Everybody loves a good April Fool's Day gag. Okay, not everybody. Most people love a good April Fool's Day gag, and these days it seems like April Fool's Day and the internet are like peanut butter and chocolate: they weren't made to go together, but they make for a really sweet combination. There is, of course, plenty of room for debate about what the best April Fools Day gag is - YouTube on DVD? Conan O'Brien taking over Twitter? An e-lane for texting pedestrians?
One joke in particular stands out, if not for its humor, than for sheer elaborateness. You may or may not be familiar with xkcd, the self-described "webcomic of romance, sarcasm, math, and language." If not, you owe it to yourself to check it out - an evening or two working your way through the backlog is well worth it, too. At any rate, xkcd author and former NASA engineer Randal Munroe used the site for a remarkably complex April Fool's Day gag yesterday. Visitors to the xkcd site found that they were seeing different comics based on their location. For example, people in Toronto saw the following:
Those in Michigan saw something similar, while those in North Carolina (and Florida) saw a variation that replaced snow with hurricanes:
But that's not all. It turns out that there were even more variations. This one showed up in France:
Impressive, right? Well, it turns out there's more. Upon further investigation, users on reddit and the xkcd forum found that which comic you were seeing varied by a whole lot more than just where you live. They found variations based on referrer, browser (see the lead image above for one of the three Google Chrome variants), ISP, and more.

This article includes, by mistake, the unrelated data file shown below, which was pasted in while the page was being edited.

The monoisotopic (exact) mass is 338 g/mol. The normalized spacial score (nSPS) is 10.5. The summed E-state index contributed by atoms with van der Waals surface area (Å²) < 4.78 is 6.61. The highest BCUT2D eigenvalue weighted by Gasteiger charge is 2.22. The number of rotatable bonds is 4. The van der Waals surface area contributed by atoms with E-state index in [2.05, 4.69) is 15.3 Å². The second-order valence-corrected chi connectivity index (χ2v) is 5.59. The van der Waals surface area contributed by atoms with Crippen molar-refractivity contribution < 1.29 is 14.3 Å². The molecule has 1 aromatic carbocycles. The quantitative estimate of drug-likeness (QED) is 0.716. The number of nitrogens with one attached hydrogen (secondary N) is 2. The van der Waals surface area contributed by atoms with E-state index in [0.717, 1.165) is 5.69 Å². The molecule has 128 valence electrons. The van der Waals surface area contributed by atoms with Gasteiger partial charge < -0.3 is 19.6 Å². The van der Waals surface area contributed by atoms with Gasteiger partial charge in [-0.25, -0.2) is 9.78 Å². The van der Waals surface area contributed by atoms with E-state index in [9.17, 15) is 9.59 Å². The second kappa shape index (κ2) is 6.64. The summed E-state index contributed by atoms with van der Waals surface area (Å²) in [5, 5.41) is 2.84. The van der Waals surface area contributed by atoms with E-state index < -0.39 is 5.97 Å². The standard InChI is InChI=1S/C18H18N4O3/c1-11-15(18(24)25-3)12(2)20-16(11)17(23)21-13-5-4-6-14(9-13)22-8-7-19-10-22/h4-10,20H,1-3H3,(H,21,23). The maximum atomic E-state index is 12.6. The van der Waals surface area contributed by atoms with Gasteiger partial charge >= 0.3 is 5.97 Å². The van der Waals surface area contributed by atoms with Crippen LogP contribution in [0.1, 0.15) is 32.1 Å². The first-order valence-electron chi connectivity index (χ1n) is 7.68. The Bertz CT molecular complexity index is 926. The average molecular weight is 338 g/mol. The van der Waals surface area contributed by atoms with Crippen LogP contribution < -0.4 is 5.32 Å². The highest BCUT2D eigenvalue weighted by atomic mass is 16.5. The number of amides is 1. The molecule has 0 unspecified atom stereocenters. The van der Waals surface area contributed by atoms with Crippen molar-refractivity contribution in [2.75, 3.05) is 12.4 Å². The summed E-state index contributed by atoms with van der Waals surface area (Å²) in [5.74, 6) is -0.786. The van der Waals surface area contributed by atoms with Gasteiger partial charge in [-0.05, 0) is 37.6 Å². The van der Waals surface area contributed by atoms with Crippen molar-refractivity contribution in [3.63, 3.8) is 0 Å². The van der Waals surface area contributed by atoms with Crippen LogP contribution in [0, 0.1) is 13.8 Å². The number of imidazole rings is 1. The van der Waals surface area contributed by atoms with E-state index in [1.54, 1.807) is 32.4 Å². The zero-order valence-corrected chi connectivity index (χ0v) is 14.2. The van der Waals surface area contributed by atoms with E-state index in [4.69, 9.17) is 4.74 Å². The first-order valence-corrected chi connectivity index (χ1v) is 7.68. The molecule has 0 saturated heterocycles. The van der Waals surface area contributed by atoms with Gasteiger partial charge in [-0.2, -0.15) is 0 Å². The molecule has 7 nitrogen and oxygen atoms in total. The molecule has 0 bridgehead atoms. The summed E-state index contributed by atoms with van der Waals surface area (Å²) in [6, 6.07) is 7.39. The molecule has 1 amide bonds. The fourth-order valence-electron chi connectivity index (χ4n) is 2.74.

Here's what people who got to the site from reddit saw:
Visit from an AT&T device, and there's a good chance you saw this:
There were even some variations based on your device. One reddit user visited the site from a Kindle e-reader (the e-ink variety, not a Kindle Fire), and saw the following:
Suppose you tried to cheat. Maybe you thought that by putting your browser into incognito mode you could fool the system. Well, apparently not:
With all the effort taken to make different comics appear to different people, the system didn't always work perfectly. A few users saw Friday's comic. There also appears to have been a more generic comic shown to many who navigated to the site directly:
By now you may be asking yourself, "What's the point?" Sure it's funny to give everybody a different comic. This is xkcd, though, and things often go a bit deeper than that. If you're familiar with xkcd at all, you know that often the real joke of a comic is in the alt text (the text that appears if you hover over a comic with your mouse. Well, the same goes here, as well. No matter what comic you may have seen yesterday (and today), they all have the same title and the same alt text. The title is always "Umwelt," and the alt text contains a definition:
Umwelt is the idea that because their senses pick up on different things, different animals in the same ecosystem actually live in very different worlds. Everything about you shapes the world you inhabit --from your ideology to your glasses prescription to your browser window size.
If you've ever had the thought that, say, a bug must see a completely different world than you do because of its perspective, that's what Umwelt is. It looks like Munroe decided to give xkcd's fans a little dose of Umwelt on a large scale yesterday by making every fan's experience just a little different. While it may not be the funniest April Fools day gag around, it's got to be one of the cleverest.
Are you an xkcd fan? What do you think of the Umwelt gag? Is it funny, or just weird? Which comic did you see? Let us know in the comments.